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An Impossible Japanese Joint: Description and Build Notes

Earlier this year, I saw a video on Youtube (https://www.youtube.com/watch?v=GtdQoT7saz0), and I thought that I would try it for myself. This is an example of an “impossible joint”, where it appears that the joint cannot be assembled.

Impossible Joint

I changed the scale, which might have been a mistake. In the video, I would guess that the post is 6 or 8 inches square. I decided to make mine 2 inches square. This has the advantage that there is less wood that needs to be removed, but due to the smaller scale, any errors appear that much larger. I’m tempted to say that doing a clean 2x2 version might be harder than doing a clean 6x6 one.

I decided to make the angle on the sides 30°, which meant that the height of the features would be 0.577 inches. The top of the dovetail is 1 inch wide, and the bottom is 1/2 inch.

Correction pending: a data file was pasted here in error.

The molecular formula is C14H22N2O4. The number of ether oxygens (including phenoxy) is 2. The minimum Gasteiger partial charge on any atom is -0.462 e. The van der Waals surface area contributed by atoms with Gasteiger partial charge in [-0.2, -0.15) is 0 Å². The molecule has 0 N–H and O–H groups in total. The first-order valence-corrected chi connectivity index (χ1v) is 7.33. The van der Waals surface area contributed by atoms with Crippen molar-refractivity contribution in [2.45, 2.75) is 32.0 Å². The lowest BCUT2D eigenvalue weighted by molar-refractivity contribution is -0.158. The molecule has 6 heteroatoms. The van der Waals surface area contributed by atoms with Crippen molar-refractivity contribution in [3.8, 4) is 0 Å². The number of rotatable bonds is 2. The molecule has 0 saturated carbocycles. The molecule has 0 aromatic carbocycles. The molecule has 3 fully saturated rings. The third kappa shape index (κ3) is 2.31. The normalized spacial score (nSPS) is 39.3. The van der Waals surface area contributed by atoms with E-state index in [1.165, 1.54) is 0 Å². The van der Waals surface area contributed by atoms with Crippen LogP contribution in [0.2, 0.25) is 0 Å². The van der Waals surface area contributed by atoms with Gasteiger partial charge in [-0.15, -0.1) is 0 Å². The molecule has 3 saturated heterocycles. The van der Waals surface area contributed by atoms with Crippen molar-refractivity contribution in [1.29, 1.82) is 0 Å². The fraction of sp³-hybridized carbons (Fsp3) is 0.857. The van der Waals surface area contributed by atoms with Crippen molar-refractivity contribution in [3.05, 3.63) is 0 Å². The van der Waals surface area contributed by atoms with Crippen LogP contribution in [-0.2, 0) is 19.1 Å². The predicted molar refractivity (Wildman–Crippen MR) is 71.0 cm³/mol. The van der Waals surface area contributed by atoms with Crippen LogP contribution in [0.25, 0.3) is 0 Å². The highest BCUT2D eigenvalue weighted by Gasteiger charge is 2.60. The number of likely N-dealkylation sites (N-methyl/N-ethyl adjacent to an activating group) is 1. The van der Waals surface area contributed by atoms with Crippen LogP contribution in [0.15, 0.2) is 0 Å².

This proved to be an exercise in precision and in hand-tool work. All of the cuts are at funny angles, so it would be very difficult to make them with power tools. This ended up being one of the few projects that I’ve made where I carefully laid out lines, and then cut to the lines.

The secret to the joint is that the dovetail doesn’t go straight through the block. Essentially, the dovetails go up at a 30° angle to match the slope of the side. This means that they end up looking funny on the inside.

Design of Joint

They end up being easy to lay out. It ends up that the endpoints of each cut at either 1/4, 1/2, or 3/4 inch from the sides. On the left block (which I’ll call the “male” block), that makes the two top sets of reference lines parallel to each other, with a rise over run of 1/4 inch over 1 inch. On the right block (which I’ll call the “female” block), the reference lines are on the angled face. In one case, the reference lines are parallel, and in the other case they have a rise over run of 1/2 inch over a bit more than an inch.

For my first attempt, I essentially did what was in the video (except for using my table saw to make the V on the end of one block. Then I make all of the other cuts by hand with a small hand-saw.

Alas, my hand-saw skills are not that great. That attempt did not assemble at all, and it looked pretty bad.